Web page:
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Take a Walk around Downtown L.A.

4 Jan 2007  LA Suburbanite needs a city fix
4.0 of 5 stars based on 2 votes

Yes, Los Angeles does have a downtown; and no, you don't need a car to see the sights -- ethnic neighborhoods and outstanding architecture. For lots of ideas see Robert Herman's book, DOWNTOWN LOS ANGELES: A WALKING GUIDE. Here are some highlights for a 1-day walking tour.

  • Category: Walking tour
  • 1. Union Station

    Take a Metrolink or Amtrak train from the "Burbs" to Union Station. Before departing, admire the art deco architecture. Walk outside and face the fountain in front of the adjacent Metropolitan Water District Building. Look down and see the line marking an early border of Chinatown. Return to the inside of Union Station and notice Traxx, a terrific restaurant where you may want to eat or have a drink at the end of your day before catching the return train.

  • 2. Little Tokyo

    After leaving Union Station, cross to the Plaza and turn left on either Los Angeles Street or Main Street and walk a few blocks to First Street and turn left. The sidewalk on the north side of the street contains vignettes of Japanese American history, including former store owners and residents. Take a walk through the Japanese Village Plaza; stop at one of the traditional Japanese bakeries.

  • 3. Toy District

    After walking through the Japanese Village Plaza, cross Second Street and continue on San Pedro Street to Third Street. Turn right and walk several blocks through the Toy District where you will see wholesale toy shops.

  • 4. Bradbury Building

    At the corner of Third and Broadway is the Bradbury Building, a structure that looks rather ordinary on the outside, but has a breathtaking interior. As you enter the door on Third Street, pass the life-size sculpture of Charlie Chaplin.

  • 5. Biddy Mason Park

    In the alley behind Broadway and adjacent to the Bradbury Building lies Biddy Mason Park, named for an early African American midwife and property owner, who walked across the U.S. to Los Angeles in the 19th century.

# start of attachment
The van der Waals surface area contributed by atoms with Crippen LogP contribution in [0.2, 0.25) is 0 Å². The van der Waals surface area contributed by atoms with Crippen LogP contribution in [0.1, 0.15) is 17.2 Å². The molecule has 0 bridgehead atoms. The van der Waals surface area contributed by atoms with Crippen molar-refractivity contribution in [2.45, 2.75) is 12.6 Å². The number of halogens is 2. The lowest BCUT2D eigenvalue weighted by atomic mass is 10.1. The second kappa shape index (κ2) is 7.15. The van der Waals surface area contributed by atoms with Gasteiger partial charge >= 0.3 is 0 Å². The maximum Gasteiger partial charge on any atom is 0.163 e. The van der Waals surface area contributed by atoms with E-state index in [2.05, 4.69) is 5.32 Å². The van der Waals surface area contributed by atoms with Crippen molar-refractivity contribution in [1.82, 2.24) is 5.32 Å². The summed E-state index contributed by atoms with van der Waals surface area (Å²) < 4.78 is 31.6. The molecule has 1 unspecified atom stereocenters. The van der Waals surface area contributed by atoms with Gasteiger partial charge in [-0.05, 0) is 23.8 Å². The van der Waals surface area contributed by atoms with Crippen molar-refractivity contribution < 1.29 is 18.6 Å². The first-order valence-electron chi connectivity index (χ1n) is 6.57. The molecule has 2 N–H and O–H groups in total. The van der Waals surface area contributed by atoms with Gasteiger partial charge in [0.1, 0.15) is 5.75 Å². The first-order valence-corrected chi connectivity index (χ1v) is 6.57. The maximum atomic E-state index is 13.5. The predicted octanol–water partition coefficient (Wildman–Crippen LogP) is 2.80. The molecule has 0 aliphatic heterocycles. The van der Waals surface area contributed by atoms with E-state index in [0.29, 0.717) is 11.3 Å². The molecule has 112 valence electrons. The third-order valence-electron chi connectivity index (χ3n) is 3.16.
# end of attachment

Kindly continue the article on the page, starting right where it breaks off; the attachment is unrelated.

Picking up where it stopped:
• 6. Grand Central Market

    Cross Broadway at Third Street and turn left. At the corner is the Farmacia Million Dollar, a traditional Mexican drug store with lots of special potions. Take a peek inside before heading for lunch or a snack at Grand Central Market. For less than five dollars, you can have a hearty meal from a variety of Latin American or Asian cuisines. Buy your food and take it to the back of the markiet or the nearby patio where there are lots of tables.

  • 7. Pershing Square and the Biltmore Hotel

    After eating at Grand Central Market, proceed out the back to Hill Street and turn left. Walk 1 1/2 blocks to Fifth Street and turn right. Cross Fifth Street and you will come to Pershing Square. Meander through the square and cross Olive Street to the Biltmore Hotel, once the largest hotel west of Chicago. Enter the Biltmore on Olive Street and walk through the public areas to Fifth Street or Grand Avenue. If you didn't eat anything at Grand Central Market, you may want to stop here for tea.

  • 8. L.A. Public Library, aka Central Library

    After a major fire in 1986, the L.A. Public Library refurbished the main building and added the Tom Bradley wing -- an eight story addition, most of which is underground, with skylights to fill the space with sunshine. There are three spectacularly huge chandeliers in this wing, not to be missed.

  • 9. Bunker Hill Steps

    Cross Fifth Street and take the escalator or walk up the Bunker Hill Steps to Hope Street. Turn right on Fourth Street and make a left on Grand Avenue.

  • 10. MOCA (Museum of Contemporary Art)

    At the corner of Fourth Street and Grand Avenue is Watercourt, home to several spectacular fountains. Stroll around Watercourt and the California Plaza before proceeding to MOCA, which is near the corner of Third Street and Grand Avenue. Most of the exhibition rooms are underground, although the gift shop is above ground.

  • 11. Cathedral of Our Lady of the Angels

    As you continue along Grand Avenue, you can't help but notice the Walt Disney Hall, a Frank Gehry designed performance space for the L.A. Philharmonic. Further up Grand Avenue are the Dorthy Chandler Pavilion, the Mark Taper Forum, and the Ahmanson Theater. Cross Temple Street and turn right. Enter the Cathedral about 1/2 block down Temple. The interior of the cathedral, open to the public, contains exquisite tapestries designed by John Nava and woven in Belgium.

  • 12. Olvera Street (El Pueblo Historic Monument)

    Continue along Temple Street to Main Street and turn left. Walk across the 101 Freeway and pass Pico House. Enter the Plaza and head for a large plaque identifying the forty-four founders of the pueblo, los pobladores, who demonstrate that from the start, Los Angeles was a multi-ethnic community. On many afternoons and early evenings, musicians and dancers entertain visitors on the Plaza. If you have time before catching your train back home from Union Station (just across the street), walk through Olivera Street, a tourist haven, but fun nevertheless.